Her limbs twisted by muscular dystrophy, she wandered in and unrolled her yoga mat. I was concerned — mine is a rigorous class, and I wanted to protect her without making a spectacle. It’s a line every teacher walks with any new student, but her circumstances had me feeling more conflicted about how hands on or off I should be than usual.

Activate Your Hope Chakra

Chrissy Carter by Chrissy Carter | April 18th, 2012 | 4 Comments
topic: Fitness, Personal Growth, Yoga | tags: Anahata chakra, asana, bija mantra, breath, breathe, breathing technique, Chair Pose, corpse pose, darkness, depression, Fierce Pose, fourth chakra, heart chakra, HOPE, hopelessness, light, lotus pose, meditation, mountain-pose, Padmasana, pranayama, Rabindranath Tagore, savasana, Standing Forward Bend, Sun Salutation, Surya Namaskara, Tadasana, Utkatasana, Uttanasana, vinyasa, YAM, yoga poses

Chrissy Carter

Practice yoga with Chrissy Carter’s Chaturanga Vinyasa Flow video on GaiamTV.com.

It is impossible to know hope until one has experienced hopelessness — that feeling of suffocating permanence, as if you will be forever trapped in your present situation. In a place of hopelessness, all feels irrevocably lost. We harden and brace ourselves for permanent pain in the same way that we gather and store reserves in preparation for a long, hard winter. It’s as if the shutters have been closed and all the lights turned off. Lost in the darkness, we succumb to avidya (ignorance), the belief that our finite experience is all-pervasive and interminable. Helpless, hapless and hopeless, it is impossible to imagine a light at the end of the tunnel, and we start to lose sight of the big picture.

But in these times, hope can be a light in the darkness, filtering through the slats in the shutters, shifting the shadows in our dark room from ominous to promising. Suddenly and against all odds, we can find compassion for ourselves in the face of suffering.

Top 10 Sports-Related Injuries and Yoga Poses to Avoid Them

Gwen Lawrence by Gwen Lawrence | April 12th, 2012 | 2 Comments
topic: Fitness, Yoga | tags: abdominals, abs, Achilles tendon, ACL, ankles, athletes, avoid injury, balance, feet, flexibility, flexible, foot, hamstrings, hips, injuries, joints, knees, low back, lower back, MCL, meniscus, muscles, neck, New York Giants, pain, plantar fasciitis, problems, shoulders, sports, sprains, strains, strength, tight, wrists, yoga poses

Yoga for Sports Injuries

The most common reason for sports-related injuries — whether you’re a recreational athlete or a pro, from ages 10-80 — is overuse and abuse. In my experience, most injuries arise when athletes disconnect from their bodies. Their eyes are on perfection, or the competition.

It follows that the best prevention is to become acutely aware of your body — its shape, its symmetry, how it feels, the range in the joints. Many sports can create asymmetries in the body because they are one-side dominant (think of swinging a baseball bat or golf club or tennis racket). It’s your job to recognize these imbalances before they become injuries. To help you, I’ve identified the top 10 most common sports-related injuries and given you a few yoga poses for athletes to to help correct the imbalances and asymmetries that cause them.

6 Yoga Poses for Insomnia

Sadie Nardini by Sadie Nardini | March 7th, 2012 | 29 Comments
topic: Fitness, Yoga | tags: anxiety, awake, bed, breathing techniques, calm the mind, Core scissors, fall asleep fast, fists forward bend, Fists of fire lunge, how to sleep better, insomnia, Janu front and center, janu sirsasana, Legs up the wall, natural sleep aids, relax, relaxation, relieve stress, rest, sleep, sleeping pills, slumber, stress, stretch, yoga bolster, yoga for insomnia, yoga poses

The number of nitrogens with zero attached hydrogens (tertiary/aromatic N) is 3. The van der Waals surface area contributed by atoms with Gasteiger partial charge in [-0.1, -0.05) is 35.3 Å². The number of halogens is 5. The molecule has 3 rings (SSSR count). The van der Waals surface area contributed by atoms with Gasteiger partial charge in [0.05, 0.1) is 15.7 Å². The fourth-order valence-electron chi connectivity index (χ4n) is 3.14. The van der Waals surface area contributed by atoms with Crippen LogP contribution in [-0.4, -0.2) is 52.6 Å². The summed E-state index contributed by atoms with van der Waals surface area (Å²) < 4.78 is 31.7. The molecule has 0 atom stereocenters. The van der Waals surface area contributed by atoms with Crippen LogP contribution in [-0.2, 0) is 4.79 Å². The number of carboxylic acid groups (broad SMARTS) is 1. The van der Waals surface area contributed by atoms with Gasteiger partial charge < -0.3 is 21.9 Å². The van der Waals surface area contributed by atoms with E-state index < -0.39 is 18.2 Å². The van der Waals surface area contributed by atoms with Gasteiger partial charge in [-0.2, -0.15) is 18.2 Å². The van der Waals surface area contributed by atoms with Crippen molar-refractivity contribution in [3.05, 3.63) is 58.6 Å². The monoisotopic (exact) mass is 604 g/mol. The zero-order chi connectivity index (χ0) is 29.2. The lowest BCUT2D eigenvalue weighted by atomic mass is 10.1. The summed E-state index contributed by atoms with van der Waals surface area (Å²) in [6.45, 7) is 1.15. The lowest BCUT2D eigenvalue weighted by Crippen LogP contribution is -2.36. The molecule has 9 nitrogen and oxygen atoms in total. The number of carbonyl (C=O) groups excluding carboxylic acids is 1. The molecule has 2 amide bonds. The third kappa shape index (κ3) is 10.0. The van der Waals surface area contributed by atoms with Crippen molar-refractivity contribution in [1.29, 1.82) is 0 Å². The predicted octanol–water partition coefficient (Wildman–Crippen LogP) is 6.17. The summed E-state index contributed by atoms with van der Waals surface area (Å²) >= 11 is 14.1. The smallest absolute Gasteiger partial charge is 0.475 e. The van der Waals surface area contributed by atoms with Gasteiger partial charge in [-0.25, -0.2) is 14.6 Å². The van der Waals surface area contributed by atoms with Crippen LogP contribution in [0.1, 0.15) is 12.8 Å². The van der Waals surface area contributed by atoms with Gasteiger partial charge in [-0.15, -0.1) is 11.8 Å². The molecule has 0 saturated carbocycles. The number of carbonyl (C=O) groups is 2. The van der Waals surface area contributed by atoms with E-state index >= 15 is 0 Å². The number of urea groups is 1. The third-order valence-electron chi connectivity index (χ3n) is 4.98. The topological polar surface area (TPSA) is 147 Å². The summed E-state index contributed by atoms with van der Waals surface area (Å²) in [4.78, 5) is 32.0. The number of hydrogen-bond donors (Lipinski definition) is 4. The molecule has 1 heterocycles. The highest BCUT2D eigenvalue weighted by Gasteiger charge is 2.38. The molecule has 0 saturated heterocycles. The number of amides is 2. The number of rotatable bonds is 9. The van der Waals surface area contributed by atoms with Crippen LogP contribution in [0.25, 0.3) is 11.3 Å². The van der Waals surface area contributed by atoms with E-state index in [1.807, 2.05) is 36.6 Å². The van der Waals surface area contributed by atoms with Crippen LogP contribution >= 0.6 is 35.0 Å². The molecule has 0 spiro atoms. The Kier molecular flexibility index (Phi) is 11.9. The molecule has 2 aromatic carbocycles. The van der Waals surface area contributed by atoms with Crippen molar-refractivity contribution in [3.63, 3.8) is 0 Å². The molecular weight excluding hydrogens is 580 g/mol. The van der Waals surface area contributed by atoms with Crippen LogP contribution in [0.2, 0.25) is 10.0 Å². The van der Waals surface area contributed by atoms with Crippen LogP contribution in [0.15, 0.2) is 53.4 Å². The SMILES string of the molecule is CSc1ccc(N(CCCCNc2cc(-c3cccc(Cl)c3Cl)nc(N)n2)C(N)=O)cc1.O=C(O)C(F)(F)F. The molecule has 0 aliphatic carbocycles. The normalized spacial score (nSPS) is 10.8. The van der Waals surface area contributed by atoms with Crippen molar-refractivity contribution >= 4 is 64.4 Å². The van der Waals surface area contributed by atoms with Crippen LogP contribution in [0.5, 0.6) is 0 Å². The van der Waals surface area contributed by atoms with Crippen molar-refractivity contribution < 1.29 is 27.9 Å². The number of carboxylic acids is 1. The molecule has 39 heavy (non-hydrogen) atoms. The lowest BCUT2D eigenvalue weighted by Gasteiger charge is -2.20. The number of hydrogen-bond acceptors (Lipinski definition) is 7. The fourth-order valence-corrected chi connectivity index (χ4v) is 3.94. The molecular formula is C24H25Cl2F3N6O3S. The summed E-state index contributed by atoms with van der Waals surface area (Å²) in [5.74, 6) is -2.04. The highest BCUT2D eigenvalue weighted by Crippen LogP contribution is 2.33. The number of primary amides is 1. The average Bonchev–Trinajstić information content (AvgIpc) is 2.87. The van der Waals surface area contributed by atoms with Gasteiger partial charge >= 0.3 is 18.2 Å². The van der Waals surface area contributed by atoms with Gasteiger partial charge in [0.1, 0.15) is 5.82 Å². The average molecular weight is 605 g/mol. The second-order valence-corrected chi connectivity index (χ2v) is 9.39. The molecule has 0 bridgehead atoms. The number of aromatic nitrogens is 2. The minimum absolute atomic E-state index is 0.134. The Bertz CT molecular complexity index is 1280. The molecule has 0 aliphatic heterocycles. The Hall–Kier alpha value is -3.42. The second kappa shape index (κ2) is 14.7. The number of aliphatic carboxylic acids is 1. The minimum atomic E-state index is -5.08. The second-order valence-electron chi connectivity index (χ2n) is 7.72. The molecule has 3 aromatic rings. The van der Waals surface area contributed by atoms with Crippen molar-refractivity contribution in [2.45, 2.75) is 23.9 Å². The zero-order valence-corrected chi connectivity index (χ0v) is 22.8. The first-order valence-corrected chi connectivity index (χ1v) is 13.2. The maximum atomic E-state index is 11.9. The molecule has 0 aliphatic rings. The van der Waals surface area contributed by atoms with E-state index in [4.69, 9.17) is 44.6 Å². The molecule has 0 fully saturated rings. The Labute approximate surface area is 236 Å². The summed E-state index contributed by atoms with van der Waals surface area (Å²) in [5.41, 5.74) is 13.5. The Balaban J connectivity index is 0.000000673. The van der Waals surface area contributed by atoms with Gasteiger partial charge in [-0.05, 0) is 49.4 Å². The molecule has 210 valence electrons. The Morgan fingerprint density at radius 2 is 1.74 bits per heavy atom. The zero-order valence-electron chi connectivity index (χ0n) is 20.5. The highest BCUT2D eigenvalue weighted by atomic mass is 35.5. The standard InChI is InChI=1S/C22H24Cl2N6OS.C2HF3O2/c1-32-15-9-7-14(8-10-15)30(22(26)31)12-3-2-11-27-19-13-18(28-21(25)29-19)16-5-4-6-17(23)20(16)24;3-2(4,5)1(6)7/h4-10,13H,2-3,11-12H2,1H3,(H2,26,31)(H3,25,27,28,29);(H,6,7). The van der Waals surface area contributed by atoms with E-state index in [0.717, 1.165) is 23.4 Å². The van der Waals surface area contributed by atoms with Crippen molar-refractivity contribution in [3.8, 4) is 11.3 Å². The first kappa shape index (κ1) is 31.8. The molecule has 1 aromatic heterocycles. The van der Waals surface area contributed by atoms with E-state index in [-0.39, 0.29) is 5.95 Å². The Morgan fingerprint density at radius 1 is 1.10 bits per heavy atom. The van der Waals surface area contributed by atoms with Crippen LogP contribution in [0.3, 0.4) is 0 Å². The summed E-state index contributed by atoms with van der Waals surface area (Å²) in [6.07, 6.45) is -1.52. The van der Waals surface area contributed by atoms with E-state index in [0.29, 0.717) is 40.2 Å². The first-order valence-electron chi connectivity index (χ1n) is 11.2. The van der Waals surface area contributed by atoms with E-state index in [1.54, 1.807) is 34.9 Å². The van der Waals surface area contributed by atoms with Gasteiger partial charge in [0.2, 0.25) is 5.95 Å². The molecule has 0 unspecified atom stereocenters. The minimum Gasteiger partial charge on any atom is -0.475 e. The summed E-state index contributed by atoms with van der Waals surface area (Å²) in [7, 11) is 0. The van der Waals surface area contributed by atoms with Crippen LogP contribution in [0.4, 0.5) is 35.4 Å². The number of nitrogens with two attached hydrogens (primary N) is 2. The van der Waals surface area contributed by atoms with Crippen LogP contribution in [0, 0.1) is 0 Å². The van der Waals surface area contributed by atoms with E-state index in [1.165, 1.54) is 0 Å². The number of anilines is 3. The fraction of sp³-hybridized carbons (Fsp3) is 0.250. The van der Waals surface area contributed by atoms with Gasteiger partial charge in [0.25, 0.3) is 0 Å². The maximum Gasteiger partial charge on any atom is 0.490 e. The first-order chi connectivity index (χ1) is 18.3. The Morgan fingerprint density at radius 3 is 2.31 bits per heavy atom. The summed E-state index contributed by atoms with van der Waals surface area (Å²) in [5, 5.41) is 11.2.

legswall_v3_007Whenever my friend Shannon can’t sleep because too many thoughts are barreling through her mind, she calls it “riding the A train.” She’ll text me at 3 a.m., “I’m on the A train again.” Of course, I get the message because I’m awake, too. My type A personality and business responsibilities are battling it out with my dire need for some mental stillness and rest.

Fortunately, I have a snooze-inducing ally in yoga, and when I get up and do the following sequence, miracles happen. In about 10 minutes, I’m back in bed, shifted toward sleep in a natural, easy way that no pill can provide.

What My Daily Practice Looks Like

Jill Miller by Jill Miller | March 1st, 2012 | 3 Comments
topic: Fitness, Yoga | tags: backbends, core, corpse pose, daily yoga practice, dance, handstand, inversions, Leg Stretch #3, longevity, matador circles, meditation, Monk Walks, movement, posture, Psoas, rotator cuff, savasana, self-massage, Shoulder stabilization, Side Bends, squats, twist, Twisted Triangle, uddihyana bandha, Veeparita Korani Mudra, yoga block, yoga instructor, yoga poses, yoga teacher, yoga therapy balls, Yoga Tune Up, Zobha

Daily Yoga PracticeStudent: Jill, what do you actually do for your personal yoga practice?

Me: I practice what I teach.

Student: You mean you don’t do anything else? Spinning? Or running? Or Zumba? I mean, how do you get your arms to look like that?

Me: I don’t mean to sound cryptic … but I practice what I teach.

It’s true. I have been practicing yoga and multiple movement arts since I was 11 years old, and the yoga practice I teach in the classroom (I began teaching part-time at age 19 at The Omega Institute) has evolved and changed with me through the past two decades. The work I share in my classes, workshops, conferences and videos all resonates with my own discoveries in my personal “jungle gym” of a practice.